In order for someone to go down the path you've identified on their own, as a curious individual, they would have to have a substantial amount of luck to get started. Either they would have to have somehow stumbled upon enough of an explanation of heuristics and biases that they realized the importance of them (which is a combination of two fairly unlikely events), or they would have to be studying those subjects for some reason other than their instrumental value. Someone who started off curiously studying AI would have a much better chance at finding this path, for this reason. AI researchers in this instance, have a tremendous advantage when it comes to rationality over researchers in the hard sciences, engineers, etc.

I'm not an expert, but with this in mind it should be a rather simple matter to apply a few strategies so that LW shows up near the top of relevant search results. At the very least we could create wiki pages with titles like "How to Think Better" and "How to Figure Out What's True" with links to relevant articles or sequences. The fact that rationality has little obvious commercial value should work in our favor by keeping competing content rather sparse.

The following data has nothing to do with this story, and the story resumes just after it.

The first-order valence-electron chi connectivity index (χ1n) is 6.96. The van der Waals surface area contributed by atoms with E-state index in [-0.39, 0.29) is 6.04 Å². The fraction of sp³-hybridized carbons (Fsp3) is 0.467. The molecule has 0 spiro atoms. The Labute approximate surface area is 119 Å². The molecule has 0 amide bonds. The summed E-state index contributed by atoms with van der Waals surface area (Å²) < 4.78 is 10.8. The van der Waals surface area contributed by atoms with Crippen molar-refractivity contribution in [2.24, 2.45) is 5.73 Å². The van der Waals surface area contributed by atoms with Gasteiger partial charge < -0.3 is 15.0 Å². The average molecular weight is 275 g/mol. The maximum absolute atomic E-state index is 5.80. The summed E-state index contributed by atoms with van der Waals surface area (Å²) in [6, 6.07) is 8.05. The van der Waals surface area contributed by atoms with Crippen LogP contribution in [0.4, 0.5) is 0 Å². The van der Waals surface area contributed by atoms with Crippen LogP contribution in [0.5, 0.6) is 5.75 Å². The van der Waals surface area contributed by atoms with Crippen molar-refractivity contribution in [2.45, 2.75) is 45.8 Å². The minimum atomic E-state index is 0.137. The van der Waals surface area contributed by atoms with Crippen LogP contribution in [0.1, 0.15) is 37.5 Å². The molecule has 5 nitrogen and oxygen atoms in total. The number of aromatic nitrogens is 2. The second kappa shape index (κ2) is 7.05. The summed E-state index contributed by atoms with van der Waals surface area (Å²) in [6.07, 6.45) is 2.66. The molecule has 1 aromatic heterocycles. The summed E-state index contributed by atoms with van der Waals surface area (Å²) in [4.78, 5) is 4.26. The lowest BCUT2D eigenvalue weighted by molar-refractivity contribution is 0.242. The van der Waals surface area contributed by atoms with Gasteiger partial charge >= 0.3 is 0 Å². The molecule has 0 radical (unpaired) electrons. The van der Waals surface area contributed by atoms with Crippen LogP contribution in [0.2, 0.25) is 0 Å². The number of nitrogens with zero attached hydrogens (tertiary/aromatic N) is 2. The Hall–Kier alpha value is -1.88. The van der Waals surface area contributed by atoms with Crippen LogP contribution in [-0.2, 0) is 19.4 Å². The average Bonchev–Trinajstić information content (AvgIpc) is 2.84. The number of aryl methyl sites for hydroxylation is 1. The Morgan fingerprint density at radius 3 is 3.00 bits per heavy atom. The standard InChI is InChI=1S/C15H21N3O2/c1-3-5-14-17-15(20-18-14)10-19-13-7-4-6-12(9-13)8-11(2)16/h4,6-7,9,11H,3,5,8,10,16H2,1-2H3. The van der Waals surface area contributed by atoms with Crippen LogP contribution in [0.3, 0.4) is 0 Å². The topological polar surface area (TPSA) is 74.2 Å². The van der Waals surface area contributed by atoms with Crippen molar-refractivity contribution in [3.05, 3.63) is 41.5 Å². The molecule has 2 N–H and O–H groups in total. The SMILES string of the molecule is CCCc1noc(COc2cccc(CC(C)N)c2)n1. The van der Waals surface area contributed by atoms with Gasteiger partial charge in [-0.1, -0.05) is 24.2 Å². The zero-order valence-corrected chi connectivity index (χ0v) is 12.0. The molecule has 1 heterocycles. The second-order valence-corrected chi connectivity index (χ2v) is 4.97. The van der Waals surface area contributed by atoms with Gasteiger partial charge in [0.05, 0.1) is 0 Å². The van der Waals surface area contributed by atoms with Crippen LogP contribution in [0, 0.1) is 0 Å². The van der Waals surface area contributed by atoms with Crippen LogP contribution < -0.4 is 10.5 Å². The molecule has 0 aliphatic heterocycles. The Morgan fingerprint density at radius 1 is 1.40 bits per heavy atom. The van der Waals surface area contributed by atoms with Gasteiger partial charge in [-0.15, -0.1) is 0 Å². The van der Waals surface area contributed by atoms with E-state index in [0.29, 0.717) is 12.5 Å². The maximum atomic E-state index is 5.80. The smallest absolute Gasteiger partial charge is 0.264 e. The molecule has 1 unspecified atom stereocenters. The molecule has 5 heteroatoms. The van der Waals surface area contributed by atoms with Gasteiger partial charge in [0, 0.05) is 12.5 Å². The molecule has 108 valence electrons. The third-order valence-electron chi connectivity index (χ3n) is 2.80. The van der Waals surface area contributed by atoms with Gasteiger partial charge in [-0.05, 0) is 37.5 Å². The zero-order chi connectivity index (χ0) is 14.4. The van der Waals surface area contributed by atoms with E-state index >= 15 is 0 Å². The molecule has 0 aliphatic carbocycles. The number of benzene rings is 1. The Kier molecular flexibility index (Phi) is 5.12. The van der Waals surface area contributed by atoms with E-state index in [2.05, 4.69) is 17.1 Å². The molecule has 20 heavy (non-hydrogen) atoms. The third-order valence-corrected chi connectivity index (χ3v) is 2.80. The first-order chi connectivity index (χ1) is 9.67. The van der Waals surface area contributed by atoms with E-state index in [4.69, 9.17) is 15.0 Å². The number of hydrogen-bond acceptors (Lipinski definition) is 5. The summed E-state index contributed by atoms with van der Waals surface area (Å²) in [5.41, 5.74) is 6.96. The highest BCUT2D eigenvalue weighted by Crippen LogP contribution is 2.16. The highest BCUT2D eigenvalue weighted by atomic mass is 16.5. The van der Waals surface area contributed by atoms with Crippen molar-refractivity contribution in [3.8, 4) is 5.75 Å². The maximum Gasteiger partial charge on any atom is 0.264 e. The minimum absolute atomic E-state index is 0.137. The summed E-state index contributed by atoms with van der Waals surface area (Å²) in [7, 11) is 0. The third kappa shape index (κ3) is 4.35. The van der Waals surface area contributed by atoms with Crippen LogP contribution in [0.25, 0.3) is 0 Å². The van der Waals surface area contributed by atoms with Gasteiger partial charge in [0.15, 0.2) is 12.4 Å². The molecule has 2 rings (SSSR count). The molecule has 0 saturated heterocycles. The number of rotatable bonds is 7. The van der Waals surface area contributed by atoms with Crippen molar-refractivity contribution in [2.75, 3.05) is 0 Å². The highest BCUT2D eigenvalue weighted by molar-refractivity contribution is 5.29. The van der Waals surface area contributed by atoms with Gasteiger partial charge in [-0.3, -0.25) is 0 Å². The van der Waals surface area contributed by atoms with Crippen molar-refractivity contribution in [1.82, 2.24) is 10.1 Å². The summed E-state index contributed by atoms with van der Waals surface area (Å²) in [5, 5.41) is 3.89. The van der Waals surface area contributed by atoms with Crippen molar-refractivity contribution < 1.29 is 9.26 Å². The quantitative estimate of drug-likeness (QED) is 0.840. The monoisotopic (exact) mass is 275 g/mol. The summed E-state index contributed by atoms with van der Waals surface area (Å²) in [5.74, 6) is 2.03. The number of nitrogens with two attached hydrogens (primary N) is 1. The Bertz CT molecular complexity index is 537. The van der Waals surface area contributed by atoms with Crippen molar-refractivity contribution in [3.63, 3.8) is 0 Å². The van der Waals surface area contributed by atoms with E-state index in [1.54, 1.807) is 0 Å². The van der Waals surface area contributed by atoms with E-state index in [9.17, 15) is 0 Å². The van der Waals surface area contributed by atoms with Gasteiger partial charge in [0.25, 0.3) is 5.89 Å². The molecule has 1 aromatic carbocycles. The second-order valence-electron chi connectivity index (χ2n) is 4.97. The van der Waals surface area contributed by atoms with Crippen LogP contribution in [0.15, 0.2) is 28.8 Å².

When I search for keyword: rationality, I get HPMoR for #2, yudkowsky.net for #5, and What Do We Mean By "Rationality"? for #7. Not sure how much my search history is affecting this.

Is rationality a common enough word that people would naturally jump to it when trying to figure out how to think better? I'm not sure how often I used it before Less Wrong, but I know that it is substantially more commonplace after reading the sequences.

You probably get this result because google has figured out it's a better search-result for you.... because you've already gone to those pages before.

Not sure how many people outside of the web world realise this, but google does personalise search results based on your own personal search-habits.

People who have not yet been to any of these pages are much less likely to get the same set of search results as this.

Edit: lukeprog's response (about two below here) below is how to see google for what it actually is like for a newbie.

Yes, sign out of Google or use a different browser where you're not signed in, and you'll see that Eliezer successfully took over the word 'rationality'. Let this be a lesson about what is possible.

Thanks MinibearRex.

I've added ads on Google AdWords that will start coming up for this in a couple days when the new ads get approved so that anyone searching for something even vaguely like "How to think better" or "How to figure out what's true" will get pointed at Less Wrong. Not as good as owning the top 3 spots in the organic results, but some folks click on ads, especially when it's in the top spot. And we do need to make landing on the path towards rationality less of a stroke of luck and more a matter of certainty for those who are looking.

It's been almost three months. How's the data on this campaign going?